Classes Larger-scale supervisions, typically from five to twenty students. Generally used in numerate subjects to cover topics quickly where more interaction than a lecture is required but a supervision would be a waste of resources.
CMS Centre for Mathematical Sciences, also called the Isaac Newton Institute for Mathematical Sciences. Situated on Wilberforce Road, near Girton College's Wolfson Court and Churchill College.
College The centre of your student life. Cambridge is made up of a collection of colleges, which serve as halls of residence, academic bases and centres of student support. The University only has an administrative and co-ordination role in setting the exams and subject syllabuses. College provides everything a student would need, especially tutorials/supervisions and friendship, except lectures, which are organised by the subject departments. It is also the basis of traditions and rivalries, and forms a central part of many students' sense of identity.
College Parents The JCRc (see below) of many colleges organises a useful college parenting system, where each first year student is allocated two (or more) upper year students, normally one male and one female (depending on the ratio of people who want college children), "married" together at the end of summer term. They are there to look after their college "children", answer any queries and introduce them to Cambridge life.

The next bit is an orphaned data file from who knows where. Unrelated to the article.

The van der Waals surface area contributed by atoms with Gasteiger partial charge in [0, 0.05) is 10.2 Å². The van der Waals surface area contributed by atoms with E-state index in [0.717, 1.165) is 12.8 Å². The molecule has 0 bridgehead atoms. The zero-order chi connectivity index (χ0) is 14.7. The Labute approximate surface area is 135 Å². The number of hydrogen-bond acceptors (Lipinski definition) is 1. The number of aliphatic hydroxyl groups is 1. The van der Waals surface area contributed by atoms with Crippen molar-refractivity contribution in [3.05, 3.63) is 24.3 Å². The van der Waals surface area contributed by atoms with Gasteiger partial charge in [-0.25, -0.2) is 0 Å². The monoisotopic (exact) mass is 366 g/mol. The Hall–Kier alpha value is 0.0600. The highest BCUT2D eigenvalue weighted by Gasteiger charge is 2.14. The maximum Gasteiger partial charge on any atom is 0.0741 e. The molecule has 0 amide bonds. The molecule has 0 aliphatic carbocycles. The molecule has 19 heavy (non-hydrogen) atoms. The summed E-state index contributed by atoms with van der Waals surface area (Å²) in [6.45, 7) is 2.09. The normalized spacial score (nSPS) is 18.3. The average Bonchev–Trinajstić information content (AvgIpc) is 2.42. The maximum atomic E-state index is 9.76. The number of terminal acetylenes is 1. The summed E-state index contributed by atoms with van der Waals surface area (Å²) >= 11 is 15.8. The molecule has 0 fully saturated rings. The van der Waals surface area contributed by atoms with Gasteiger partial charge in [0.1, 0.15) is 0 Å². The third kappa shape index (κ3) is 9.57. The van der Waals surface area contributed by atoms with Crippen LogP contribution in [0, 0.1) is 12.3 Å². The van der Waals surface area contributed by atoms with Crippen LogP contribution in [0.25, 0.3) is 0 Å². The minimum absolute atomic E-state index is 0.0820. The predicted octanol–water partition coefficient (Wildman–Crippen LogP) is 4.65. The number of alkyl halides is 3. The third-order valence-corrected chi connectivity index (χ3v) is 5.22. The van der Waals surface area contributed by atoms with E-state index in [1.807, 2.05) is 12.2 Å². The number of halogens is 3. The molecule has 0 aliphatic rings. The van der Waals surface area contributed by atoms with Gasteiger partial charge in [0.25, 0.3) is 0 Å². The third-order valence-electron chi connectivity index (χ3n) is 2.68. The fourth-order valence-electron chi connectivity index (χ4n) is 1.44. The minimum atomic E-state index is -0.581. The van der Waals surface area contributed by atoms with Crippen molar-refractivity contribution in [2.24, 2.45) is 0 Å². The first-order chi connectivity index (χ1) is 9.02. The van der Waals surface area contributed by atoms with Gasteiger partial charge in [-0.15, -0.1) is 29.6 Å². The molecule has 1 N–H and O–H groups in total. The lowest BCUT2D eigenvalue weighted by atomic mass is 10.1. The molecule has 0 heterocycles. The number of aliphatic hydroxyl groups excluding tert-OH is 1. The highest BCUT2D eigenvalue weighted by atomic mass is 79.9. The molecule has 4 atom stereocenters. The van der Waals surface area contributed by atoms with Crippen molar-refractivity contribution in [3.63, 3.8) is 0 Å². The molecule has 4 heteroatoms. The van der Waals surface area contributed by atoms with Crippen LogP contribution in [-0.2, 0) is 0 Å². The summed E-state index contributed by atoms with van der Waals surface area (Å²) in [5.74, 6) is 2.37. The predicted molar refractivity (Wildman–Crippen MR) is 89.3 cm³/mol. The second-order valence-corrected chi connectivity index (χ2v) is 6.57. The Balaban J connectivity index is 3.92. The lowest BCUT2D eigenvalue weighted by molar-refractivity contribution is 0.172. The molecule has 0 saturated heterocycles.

Computing Service See CUCS below.
Corpus Short for Corpus Christi College. People from Corpus are called Corpuscles.
Cox (Rowing). The small one who yells at all the rowers and steers but doesn’t have an oar. Supposed to be motivating the rowers by abusing them.
CUCS Cambridge University Computing Services. Situated at the back of New Museums Site on Pembroke Street. In charge of the University’s IT services and offers university members free courses in IT and computing.
Cuppers The inter-college knock-out cup match run in Lent Term, available in many sports.
CUSU Cambridge University Students' Union. Affiliate of the National Union of Students (NUS). You automatically become a member when you matriculate (become a member of your college, and thus the University). Provides welfare and other services such as ents (short for "entertainments", see below), and campaigns on the students’ behalf. Unlike in other universities it does not have a central student venue or building of its own (although one is being planned).
Dean The name for official responsible for discipline in some colleges.
Domestic Bursar Person responsible for a college’s all domestic affairs.
DoS or DOS Director of Studies. This is the person in charge of your academic welfare in your subject at your college. (S)he will be your primary contact for any academic affairs or concerns during your study at the University of Cambridge. You will see him/her at least twice a term, at the beginning and end, to review your progress.